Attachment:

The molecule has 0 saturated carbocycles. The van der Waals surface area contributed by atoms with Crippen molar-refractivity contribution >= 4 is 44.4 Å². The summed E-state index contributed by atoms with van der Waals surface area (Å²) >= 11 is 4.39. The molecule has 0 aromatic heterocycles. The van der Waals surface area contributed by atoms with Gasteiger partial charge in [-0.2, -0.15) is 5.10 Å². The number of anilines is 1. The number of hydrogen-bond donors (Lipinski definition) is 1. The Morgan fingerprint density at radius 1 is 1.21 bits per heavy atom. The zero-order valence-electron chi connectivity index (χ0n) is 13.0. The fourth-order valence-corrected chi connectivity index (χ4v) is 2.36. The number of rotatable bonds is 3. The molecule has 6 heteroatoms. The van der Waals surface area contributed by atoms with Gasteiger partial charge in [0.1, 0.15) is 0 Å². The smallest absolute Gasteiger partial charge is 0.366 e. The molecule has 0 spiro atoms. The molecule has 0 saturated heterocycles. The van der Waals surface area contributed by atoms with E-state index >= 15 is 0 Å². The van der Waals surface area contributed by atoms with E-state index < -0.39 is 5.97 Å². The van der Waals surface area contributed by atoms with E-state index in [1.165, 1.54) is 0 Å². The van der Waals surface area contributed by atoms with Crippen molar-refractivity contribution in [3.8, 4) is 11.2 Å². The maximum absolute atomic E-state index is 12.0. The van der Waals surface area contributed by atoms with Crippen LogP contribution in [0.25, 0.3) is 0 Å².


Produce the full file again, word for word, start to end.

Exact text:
The molecule has 0 saturated carbocycles. The van der Waals surface area contributed by atoms with Crippen molar-refractivity contribution >= 4 is 44.4 Å². The summed E-state index contributed by atoms with van der Waals surface area (Å²) >= 11 is 4.39. The molecule has 0 aromatic heterocycles. The van der Waals surface area contributed by atoms with Gasteiger partial charge in [-0.2, -0.15) is 5.10 Å². The number of anilines is 1. The number of hydrogen-bond donors (Lipinski definition) is 1. The Morgan fingerprint density at radius 1 is 1.21 bits per heavy atom. The zero-order valence-electron chi connectivity index (χ0n) is 13.0. The fourth-order valence-corrected chi connectivity index (χ4v) is 2.36. The number of rotatable bonds is 3. The molecule has 6 heteroatoms. The van der Waals surface area contributed by atoms with Gasteiger partial charge in [0.1, 0.15) is 0 Å². The smallest absolute Gasteiger partial charge is 0.366 e. The molecule has 0 spiro atoms. The molecule has 0 saturated heterocycles. The van der Waals surface area contributed by atoms with E-state index >= 15 is 0 Å². The van der Waals surface area contributed by atoms with E-state index < -0.39 is 5.97 Å². The van der Waals surface area contributed by atoms with E-state index in [1.165, 1.54) is 0 Å². The van der Waals surface area contributed by atoms with Crippen molar-refractivity contribution in [3.8, 4) is 11.2 Å². The maximum absolute atomic E-state index is 12.0. The van der Waals surface area contributed by atoms with Crippen LogP contribution in [0.25, 0.3) is 0 Å².